Strange encounter with my math teacher

If you’re a teacher and you’re reading this, yours is a noble job that should never go unappreciated.

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This week on Wednesday, I took a short break from work to run some errands I had been postponing against my better judgement, and with the deadline looming, I was in a race against time.

As I impatiently waited to cross the road, I spotted a familiar face across the road, and even though the last time I saw that face was over 20 years ago, I instantly recognised the person who was now looking at me quizzically, obviously wondering why I looked familiar.

In a moment of irrational terror, I contemplated diving into the nearest pothole to escape him but there wasn’t one around, (where are potholes when you need them?) and as my mind furiously tried to figure out another escape route, it occurred to me that I wasn’t a child anymore, I was an adult with my own things, thank you very much, and the person across the road need not fill me with such trepidation any more.

You see, that person on the other side was my math teacher in high school, and yes, you are right, I was no good at math, otherwise I would have been excited to meet him.

Every Monday to Friday for those four years, that man had tried to teach me what he knew about the subject but he never succeeded, and many years later, I was still embarrassed by this fact.

‘In spite of this you still made something of yourself, didn’t you?’ I consoled myself, even though I was still determined to evade my former teacher, who was still staring at me from across the road. For the life of me, I wondered what kind of conversation the two of us could have and I drew a blank, because our interactions back then had been limited to, “Njung’e, you still don’t understand what I am saying?” to which I would sheepishly mumble, “No teacher…”

He would groan with frustration and stamp my hair with chalk dust using the blackboard duster. That was his punishment when you didn’t know the answer. Do you now understand why I was ready to squeeze myself into a pothole? The cars on the other side stopped for the traffic lights, and as it so happened, my former teacher crossed, making a beeline towards me.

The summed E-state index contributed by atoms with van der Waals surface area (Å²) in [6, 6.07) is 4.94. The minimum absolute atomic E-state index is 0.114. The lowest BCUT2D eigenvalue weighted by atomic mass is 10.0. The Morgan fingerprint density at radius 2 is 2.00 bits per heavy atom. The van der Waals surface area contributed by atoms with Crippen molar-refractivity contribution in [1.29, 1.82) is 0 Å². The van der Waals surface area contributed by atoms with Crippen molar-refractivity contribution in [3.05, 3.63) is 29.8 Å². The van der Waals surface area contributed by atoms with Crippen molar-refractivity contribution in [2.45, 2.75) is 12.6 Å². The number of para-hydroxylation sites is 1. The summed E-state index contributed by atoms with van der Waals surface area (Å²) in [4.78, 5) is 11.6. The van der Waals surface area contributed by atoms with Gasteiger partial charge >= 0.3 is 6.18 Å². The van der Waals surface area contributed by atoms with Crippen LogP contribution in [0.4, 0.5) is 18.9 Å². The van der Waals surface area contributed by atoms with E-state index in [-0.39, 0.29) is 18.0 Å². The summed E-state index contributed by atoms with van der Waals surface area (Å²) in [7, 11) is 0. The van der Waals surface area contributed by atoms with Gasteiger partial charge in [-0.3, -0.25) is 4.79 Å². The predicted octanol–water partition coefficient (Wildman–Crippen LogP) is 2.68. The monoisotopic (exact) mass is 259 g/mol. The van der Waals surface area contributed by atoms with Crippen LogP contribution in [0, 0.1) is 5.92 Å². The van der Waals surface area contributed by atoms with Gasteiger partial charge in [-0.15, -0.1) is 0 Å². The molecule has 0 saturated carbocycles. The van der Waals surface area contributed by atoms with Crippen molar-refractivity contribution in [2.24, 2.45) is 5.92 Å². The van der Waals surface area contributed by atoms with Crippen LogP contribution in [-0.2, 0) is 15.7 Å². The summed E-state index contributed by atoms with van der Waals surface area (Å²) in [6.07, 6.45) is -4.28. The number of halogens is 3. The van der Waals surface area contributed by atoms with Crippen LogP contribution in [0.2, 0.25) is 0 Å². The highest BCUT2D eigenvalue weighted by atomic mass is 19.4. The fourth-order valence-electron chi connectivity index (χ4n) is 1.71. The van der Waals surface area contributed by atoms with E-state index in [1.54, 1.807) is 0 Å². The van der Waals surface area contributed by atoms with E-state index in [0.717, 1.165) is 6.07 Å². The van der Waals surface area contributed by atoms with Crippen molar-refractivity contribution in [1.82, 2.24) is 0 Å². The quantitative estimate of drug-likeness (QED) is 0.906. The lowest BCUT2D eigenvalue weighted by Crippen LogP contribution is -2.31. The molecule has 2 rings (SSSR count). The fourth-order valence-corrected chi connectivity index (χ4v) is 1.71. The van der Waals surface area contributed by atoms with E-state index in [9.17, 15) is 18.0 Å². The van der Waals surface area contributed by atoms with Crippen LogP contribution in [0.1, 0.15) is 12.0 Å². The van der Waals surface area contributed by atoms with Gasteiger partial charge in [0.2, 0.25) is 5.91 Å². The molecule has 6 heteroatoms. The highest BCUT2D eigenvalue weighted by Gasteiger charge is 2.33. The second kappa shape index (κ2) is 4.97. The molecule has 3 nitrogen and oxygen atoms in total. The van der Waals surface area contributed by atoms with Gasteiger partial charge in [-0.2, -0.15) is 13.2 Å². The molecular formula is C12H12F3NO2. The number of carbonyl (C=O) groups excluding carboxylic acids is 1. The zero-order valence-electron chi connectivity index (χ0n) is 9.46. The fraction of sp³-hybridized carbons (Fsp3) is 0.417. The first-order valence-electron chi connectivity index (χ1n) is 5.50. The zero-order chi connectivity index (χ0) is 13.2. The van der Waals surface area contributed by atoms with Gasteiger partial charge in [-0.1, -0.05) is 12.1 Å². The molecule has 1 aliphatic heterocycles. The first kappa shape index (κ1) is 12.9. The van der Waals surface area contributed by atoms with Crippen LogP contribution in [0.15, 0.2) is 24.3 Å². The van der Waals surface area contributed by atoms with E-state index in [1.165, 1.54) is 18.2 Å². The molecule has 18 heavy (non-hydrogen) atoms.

Without preamble, he growled, “I taught you.” Pray, why do teachers have such a long memory?

“Remind me your name,” he demanded. Obviously, teachers only remember those who performed well in their class. Also, they will still use their teacher voice with you even if you are on the verge of being called cucu or guka. “Caroline Njung’e…” I said in an involuntary whisper, feeling small.

“Yes… Njung’e…” he commented, finally placing me. “Did you finally get better at math?” he dared to ask, giving me a knowing look. After some hesitation, I said, “Well, not really…” to which he laughed out loud, clearly enjoying himself at my expense. At that moment, the urge to be cheeky was so strong, I almost told him, “Mwalimu wa math, huku ni wapi?” but I was taught to be respectful of my elders, so I bit my tongue and allowed him to laugh at me until he had his fill.

More than 20 years later and this gentleman had not aged a day, a factor that almost convinced me that teachers are vampires. I say this because all the ones that taught me and who I have come across over the years still look like they did back then, while their peers in other professions, (no offense) tend to look very much like their ages.

Anyway, if you’re a teacher and you’re reading this, yours is a noble job that should never go unappreciated.